Branko Milanovic (HT Mark Thoma) misses the point about the usefulness of the concept "human capital". To explain the point, let me talk about "land capital" instead.
Raw land, in it's natural state, often isn't very productive. Before you can grow wheat on it, you usually need to clear it, or drain it, or fertilise it. There's an up-front investment, which is costly in the "opportunity cost" sense, because it uses resources that could have been used elsewhere to produce something else.
What we call "land" is as much capital as land. The rents on "land" are as much a return to capital as they are a return to raw land.
Some land needs very little investment to make it productive; other land requires a lot. Some land gives a high return on investment; other land gives a low return. It's all different.
Labour is like land in those respects. Labour usually needs education and training to make it productive. There's an up-front investment, which is costly in the "opportunity cost" sense, because it uses resources that could have been used elsewhere to produce something else.
What we call "labour" is as much capital as labour. The wages on "labour" are as much a return to capital as they are a return to raw labour.
Some labour needs very little investment to make it productive; other labour requires a lot. Some labour gives a high return on investment; other labour gives a low return. It's all different.
"Human capital" is not a synonym for "labour". It tells us something important about the investment needed to make labour productive.
Branko says "Calling it “human capital” appears a mere terminological quirk: We could just as well say that a more skilled person has greater “skilz” or whatever we decide to call it."
No. This misses the point. Some land is more productive than other land, but there are two possible reasons for that difference in productivity; it might be due to greater investment; or it might be due to the land itself. It's the same with labour. No matter how much you invest in me, my "skillz" as a hockey player would never be that great.
There is one difference between land and labour, as Branko points out. "Entirely lost is the key distinction that for you to get an income from your human capital, you have to work. For me to get an income from my financial capital, I do not."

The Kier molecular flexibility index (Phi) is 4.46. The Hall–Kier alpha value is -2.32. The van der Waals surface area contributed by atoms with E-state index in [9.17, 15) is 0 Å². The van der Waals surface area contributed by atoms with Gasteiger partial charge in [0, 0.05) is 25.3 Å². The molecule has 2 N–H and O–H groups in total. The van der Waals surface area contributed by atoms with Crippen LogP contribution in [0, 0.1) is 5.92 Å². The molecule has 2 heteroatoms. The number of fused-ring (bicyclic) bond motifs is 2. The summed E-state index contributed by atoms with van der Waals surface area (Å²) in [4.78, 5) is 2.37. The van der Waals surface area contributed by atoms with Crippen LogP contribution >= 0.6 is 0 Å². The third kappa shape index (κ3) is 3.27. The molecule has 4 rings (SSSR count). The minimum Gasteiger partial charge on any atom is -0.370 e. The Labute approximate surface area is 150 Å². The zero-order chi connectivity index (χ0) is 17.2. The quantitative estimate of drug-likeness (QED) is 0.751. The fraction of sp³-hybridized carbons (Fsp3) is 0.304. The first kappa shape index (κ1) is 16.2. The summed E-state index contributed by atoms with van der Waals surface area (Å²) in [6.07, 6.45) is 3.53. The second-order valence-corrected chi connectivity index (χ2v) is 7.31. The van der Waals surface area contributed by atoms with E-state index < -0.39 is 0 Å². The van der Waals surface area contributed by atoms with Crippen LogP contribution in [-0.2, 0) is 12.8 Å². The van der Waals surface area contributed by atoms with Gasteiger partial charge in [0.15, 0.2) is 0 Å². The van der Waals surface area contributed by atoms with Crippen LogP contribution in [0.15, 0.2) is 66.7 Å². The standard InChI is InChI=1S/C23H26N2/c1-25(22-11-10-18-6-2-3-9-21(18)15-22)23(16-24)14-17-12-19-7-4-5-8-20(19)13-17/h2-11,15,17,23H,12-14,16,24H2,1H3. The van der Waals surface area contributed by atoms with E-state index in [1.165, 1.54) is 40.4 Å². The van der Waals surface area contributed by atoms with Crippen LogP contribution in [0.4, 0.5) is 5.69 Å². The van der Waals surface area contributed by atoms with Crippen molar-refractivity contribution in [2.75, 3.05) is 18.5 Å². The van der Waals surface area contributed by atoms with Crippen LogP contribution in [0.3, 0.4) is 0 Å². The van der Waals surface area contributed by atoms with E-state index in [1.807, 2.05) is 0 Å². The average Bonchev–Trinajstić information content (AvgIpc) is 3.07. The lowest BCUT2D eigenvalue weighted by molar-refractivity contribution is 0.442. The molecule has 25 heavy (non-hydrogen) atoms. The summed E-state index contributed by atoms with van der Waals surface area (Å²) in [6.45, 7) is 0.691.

Labour gets disutility from working (at least at the margin, though some of us actually enjoy our jobs, and get positive total utility from working even if we get negative marginal utility from working an extra hour); land doesn't.
So what? Does the highly-trained worker, with high human capital, get more disutility from working than the less-trained worker, with low human capital? (If anything, I would say it's maybe the other way around). Investment in human capital is not what makes work unenjoyable.
"Capital" is just the name we give to the time-structure of production (Hayek?). It can be embodied in labour, and in land, and in machines. But machines are really just a more refined version of land capital. We take natural resources, like iron ore, and convert them into machines, like screwdrivers. It's just like converting scrubland into good wheat land. There's human capital and land capital. Period. [Update: OK, that "Period" is maybe too strong. You could make a reasonable case that intellectual capital, reputational capital, and social capital, really are capital too, at least in some cases.]
If there is a term that does need to be abolished, it's "financial capital", which is just a fancy name for "IOU's". But you can have IOU's in a world with no capital or investment at all, if there are consumption loans. "Financial capital" is not capital. "Financial capital" only obfuscates.
[Update: of course, as someone who works in the human capital investment business (or at least claims to), I might be ideologically biased.]